Emirati businessman, Abdulla Alshehi, wants to tow an iceberg from Antarctica to the Arabian Gulf to supply the United Arab Emirates with drinkable water.
However, he plans to trial a test case of the project’s viability by dragging a smaller iceberg with a tugboat to either Cape Town, or Perth in Australia.
Speaking to Euronews, Alshehi said that the preliminary test is expected to cost between $60-80 million (R850 million – R1.1 billion), with the entire project expected to cost the UAE between $100-150 million dollars. The iceberg could measure two kilometres by 500 metres, he said.
“It will be cheaper to bring in these icebergs and utilise them for freshwater rather than utilising the desalination water,” he said. “Because desalination plants require a huge amount of capital investments.”
“(Desalination) is pumping a huge amount of brine water to the Gulf, making the salinity of the seawater very high, killing even the fish and marine [life] on the Arabian Sea,” he said.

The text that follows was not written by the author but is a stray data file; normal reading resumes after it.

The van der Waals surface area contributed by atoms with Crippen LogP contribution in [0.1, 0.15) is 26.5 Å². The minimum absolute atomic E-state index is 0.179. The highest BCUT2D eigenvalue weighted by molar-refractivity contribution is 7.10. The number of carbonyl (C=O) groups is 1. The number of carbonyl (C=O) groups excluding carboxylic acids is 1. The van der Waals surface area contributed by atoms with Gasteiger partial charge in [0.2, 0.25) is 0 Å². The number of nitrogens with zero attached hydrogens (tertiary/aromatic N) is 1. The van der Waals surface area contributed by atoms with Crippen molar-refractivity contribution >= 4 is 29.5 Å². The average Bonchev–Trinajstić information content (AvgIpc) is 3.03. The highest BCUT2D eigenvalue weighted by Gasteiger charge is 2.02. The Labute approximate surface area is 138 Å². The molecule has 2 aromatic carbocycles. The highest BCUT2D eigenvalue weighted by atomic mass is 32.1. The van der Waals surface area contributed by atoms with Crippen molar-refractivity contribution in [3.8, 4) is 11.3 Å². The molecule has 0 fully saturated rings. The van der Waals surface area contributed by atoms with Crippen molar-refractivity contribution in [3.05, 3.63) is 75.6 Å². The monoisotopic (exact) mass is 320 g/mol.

“So, we believe it will be a more economical and environmentally friendly project to utilise the icebergs’ water not only for the United Arab Emirates, but throughout the world.”
Alshehi is the managing director and founder of the National Advisory Bureau Limited, an advisory firm which specialises in recycling and energy generation.
Towing an iceberg to Cape Town
The idea of using an iceberg to supply Cape Town with fresh water is not new, following a severe drought that put the city at risk of becoming one of the first in the world to run out of municipal water.
In June, Bloomberg reported that South African marine-salvage master, Nicholas Sloane, aims to tow an iceberg to Cape Town to feed the municipal system.
“To make it economically feasible, the iceberg will have to be big,” Sloane said. Ideally, it would measure about 1,000 meters (3,281 feet) long, 500 meters wide, and 250 meters deep, and weigh 125 million tons.
“That would supply about 20% of Cape Town’s water needs for a year.”
Sloane told Bloomberg that he has assembled a team of glaciologists, oceanographers, and engineers. He’s also secured a group of financiers to fund the pioneer tow, which he calls the Southern Ice Project.
The expected cost is more than $200 million, much of it to be put up by two SA banks and Water Vision, a Swiss water technology and infrastructure company.
Sloane said that he still needs to sign an agreement with South Africa to buy the Antarctic water, if the plan succeeds.
His team could charter the necessary ships and prepare all required materials within six months, though the mission will need to take place in November or December, when the Antarctic climate is somewhat less ferocious. “We’re taking on all the risk,” he said. “We’re ready to go.”